The Tranquility of Transportation

Local artist Kimberlie Clinthorne-Wong, envisions a Hawai’i of 2050 where electric transportation means shorter commute times, more gardens and green spaces, and the sounds of bird-song and laughter instead of the roar of today’s traffic.
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Illustration: Kimberlie Clinthorne-Wong


Sleek electric vehicles zoom noiselessly atop Ala Moana Boulevard, barely one meter apart. Public, app-summoned carpods glide alongside private vehicles and delivery drones. All are piloted autonomously, orchestrated by the DriveGrid to merge, pass, and re-route with optimized synchronicity. Commute times are shorter with each system upgrade, and it’s been years since the city’s latest traffic fatality.


A thin solar substrate coats each vehicle’s tempered glass facade, drinking in sunlight to keep wheels spinning longer. Without bulky engine blocks and steering gears, interiors are roomy and oriented for pau hana conversations and sharing snacks with family on the way home. Smart vehicles valet themselves with inhuman precision into ultra-compact, fast-charging stalls; blocks once used for parking lots have been transformed into neighborhood gardens and agroforests.


By 2050, the melodic trill of ‘elepaio birds have replaced the roar of combustion engines in Downtown Honolulu. The rail’s Alakea Station has evolved into an urban kīpuka, host to native trees and their natural ecosystems. These days, a rail rider exiting the station can just as easily grab an e-bike from under an ‘ulu tree and freewheel to their front yard or hop onto an autonomous electric bus without having to wave a single transit pass.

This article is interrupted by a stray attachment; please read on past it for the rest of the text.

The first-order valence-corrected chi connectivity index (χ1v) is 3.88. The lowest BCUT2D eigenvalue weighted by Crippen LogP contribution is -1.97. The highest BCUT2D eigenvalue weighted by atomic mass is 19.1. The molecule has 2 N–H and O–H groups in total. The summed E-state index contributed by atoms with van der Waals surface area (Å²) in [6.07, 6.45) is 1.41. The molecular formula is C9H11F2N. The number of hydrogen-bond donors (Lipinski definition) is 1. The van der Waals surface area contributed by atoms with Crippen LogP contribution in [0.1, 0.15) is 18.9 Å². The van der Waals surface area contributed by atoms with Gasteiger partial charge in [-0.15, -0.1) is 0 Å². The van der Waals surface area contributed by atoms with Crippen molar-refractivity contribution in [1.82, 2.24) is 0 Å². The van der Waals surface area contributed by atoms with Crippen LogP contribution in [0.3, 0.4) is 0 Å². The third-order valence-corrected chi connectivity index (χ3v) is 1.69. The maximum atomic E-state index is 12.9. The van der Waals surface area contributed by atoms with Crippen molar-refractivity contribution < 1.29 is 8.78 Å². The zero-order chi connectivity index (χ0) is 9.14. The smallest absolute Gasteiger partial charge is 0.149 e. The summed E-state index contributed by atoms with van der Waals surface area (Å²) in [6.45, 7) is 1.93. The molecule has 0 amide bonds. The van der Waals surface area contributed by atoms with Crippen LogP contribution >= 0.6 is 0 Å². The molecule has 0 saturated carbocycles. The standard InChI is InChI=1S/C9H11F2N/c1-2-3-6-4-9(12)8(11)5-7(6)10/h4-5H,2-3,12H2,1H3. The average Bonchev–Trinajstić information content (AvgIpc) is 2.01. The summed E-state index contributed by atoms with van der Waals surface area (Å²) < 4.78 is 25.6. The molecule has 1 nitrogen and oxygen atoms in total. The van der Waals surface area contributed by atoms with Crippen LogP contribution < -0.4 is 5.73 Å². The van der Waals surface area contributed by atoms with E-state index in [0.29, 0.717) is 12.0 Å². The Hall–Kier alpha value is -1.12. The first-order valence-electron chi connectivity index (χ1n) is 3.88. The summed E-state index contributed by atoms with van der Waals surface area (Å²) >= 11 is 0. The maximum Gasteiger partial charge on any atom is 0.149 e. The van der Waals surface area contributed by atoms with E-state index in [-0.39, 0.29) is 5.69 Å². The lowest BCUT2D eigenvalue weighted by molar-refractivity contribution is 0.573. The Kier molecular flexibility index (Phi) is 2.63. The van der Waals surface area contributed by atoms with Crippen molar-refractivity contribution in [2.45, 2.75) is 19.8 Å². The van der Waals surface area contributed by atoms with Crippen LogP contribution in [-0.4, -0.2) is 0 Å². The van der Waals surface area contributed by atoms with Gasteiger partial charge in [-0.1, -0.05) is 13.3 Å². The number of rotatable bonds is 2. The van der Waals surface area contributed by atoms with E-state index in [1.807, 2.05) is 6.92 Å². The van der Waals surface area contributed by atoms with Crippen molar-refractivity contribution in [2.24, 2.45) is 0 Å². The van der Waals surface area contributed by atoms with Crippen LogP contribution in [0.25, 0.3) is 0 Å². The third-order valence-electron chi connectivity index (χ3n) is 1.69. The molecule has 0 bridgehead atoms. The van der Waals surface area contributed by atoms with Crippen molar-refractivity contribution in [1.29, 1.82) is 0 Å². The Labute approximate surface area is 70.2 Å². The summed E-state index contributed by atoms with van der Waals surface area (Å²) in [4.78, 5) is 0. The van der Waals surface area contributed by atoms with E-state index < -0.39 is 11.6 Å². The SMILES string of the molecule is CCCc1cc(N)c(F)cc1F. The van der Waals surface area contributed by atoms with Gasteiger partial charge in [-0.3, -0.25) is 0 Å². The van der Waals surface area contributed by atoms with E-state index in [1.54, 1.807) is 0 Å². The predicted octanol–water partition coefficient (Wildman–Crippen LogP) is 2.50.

In the silence of electric streets, most nights are filled only with the sounds of leaves rustled by tradewinds. Even those living near busy roadways sleep soundly and breathe deeply.


“If you ever stand at a corner and listen to what’s going on … the sound of transportation can be really loud. It’s not natural. Just that sound can be grating to people’s psychology. But with clean transportation—whether it’s electric vehicles, bicycles, or walking—it’s all very quiet. So, instead of having that white noise of buses and cars, hopefully we’ll have people laughing, people talking, those types of noises that are more human.”

– Aki Marceau, Director of Electrification of Transportation, Hawaiian Electric